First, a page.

Most Australians say they would be happy to receive a secondhand present this Christmas but are shy about giving one for fear of looking cheap.
The average Australian spends more than $600 on Christmas gifts each year, or more than $9 billion nationwide, according to a study by Galaxy Research commissioned by Gumtree. Parents are the highest spenders, forking out $776 on average, and Millennials the lowest, with an average budget of $473. Most believe they could shave a third off the presents bill if they bought secondhand.
Kathryn Cameron, from Castle Hill, in western Sydney, is one of the 700,000 Australians who regularly give secondhand presents.
"I've found through the years bringing up my family that I would buy brand new things and they were often not used that long," Ms Cameron said. "Why spend the money on new items when you're going to get the same results buying secondhand? I'm saving hundreds overall."
The 51-year-old office manager is shopping for her husband, five children or stepchildren, and three grandchildren.
She started buying secondhand a few years ago when she was looking for a surfboard for a family member but didn't feel comfortable visiting surf shops in person. She says she saved about $400 on the surfboard alone.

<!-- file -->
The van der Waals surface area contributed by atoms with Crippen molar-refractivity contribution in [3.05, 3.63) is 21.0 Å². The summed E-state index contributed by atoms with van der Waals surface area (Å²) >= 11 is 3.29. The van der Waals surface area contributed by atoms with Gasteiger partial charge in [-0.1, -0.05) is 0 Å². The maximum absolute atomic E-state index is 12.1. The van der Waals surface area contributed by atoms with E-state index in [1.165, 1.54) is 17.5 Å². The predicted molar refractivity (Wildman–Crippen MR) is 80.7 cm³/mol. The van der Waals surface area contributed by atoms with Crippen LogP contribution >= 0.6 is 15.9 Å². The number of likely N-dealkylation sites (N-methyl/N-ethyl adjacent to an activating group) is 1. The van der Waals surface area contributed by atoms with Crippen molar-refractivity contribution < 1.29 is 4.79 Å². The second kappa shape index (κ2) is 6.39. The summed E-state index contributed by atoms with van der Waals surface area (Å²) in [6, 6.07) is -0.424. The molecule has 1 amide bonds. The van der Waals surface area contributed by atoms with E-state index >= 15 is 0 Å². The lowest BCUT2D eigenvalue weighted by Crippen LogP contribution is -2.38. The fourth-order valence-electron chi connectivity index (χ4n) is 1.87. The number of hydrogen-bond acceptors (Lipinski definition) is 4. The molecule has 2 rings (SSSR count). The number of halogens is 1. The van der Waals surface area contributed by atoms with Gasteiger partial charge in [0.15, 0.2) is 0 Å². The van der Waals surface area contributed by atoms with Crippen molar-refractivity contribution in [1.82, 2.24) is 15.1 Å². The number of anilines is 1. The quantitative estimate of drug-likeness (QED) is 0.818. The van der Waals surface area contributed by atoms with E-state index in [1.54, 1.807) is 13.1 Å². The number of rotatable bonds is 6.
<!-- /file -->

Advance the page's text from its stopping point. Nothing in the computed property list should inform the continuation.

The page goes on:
She now buys the majority of gifts for family secondhand. It requires organisation - she asks people what they want and starts looking in September - but saves time overall.
"You've got more time to do it because you can be sitting there at home watching TV and looking online at the same time," Ms Cameron says. "It's a lot more effective than spending time going to the shops and fighting for a car spot."
This year she is looking for a trampoline for her grandchildren, and a FitBit, among other gifts she'd prefer to keep as a surprise.
The Galaxy research, based on a nationally representative sample of 1264 respondents aged 18 to 64, found 77 per cent of Australians would consider buying someone a secondhand or vintage item as a Christmas present but only 39 per cent have actually done this and then typically only once or twice.
The main reason Australians would buy secondhand is if they found the perfect gift, such as something unique or vintage. Some would be tempted if the item was still in the original packaging or if it was half price or cheaper.
But there's still a stigma. Those who are not tempted to give a secondhand present say they're worried about looking cheap or because the gift might look secondhand.
And a substantial minority of people (45 per cent) say they would not be happy to accept a secondhand gift. Among those, almost three out of four said they wouldn't be happy to receive it, even if the gift giver had gone out of their way to find something they wanted that would be out of their price range if bought new.
Australians are most likely to give a secondhand gift to family - 55 per cent of survey respondents would give one to their spouse and 53 per cent would give one to their child.
"It's mainly just been for my family," Ms Cameron said. "It depends on the age or condition. If something didn't look brand new I wouldn't give that to someone outside my family but if it looked brand new I would."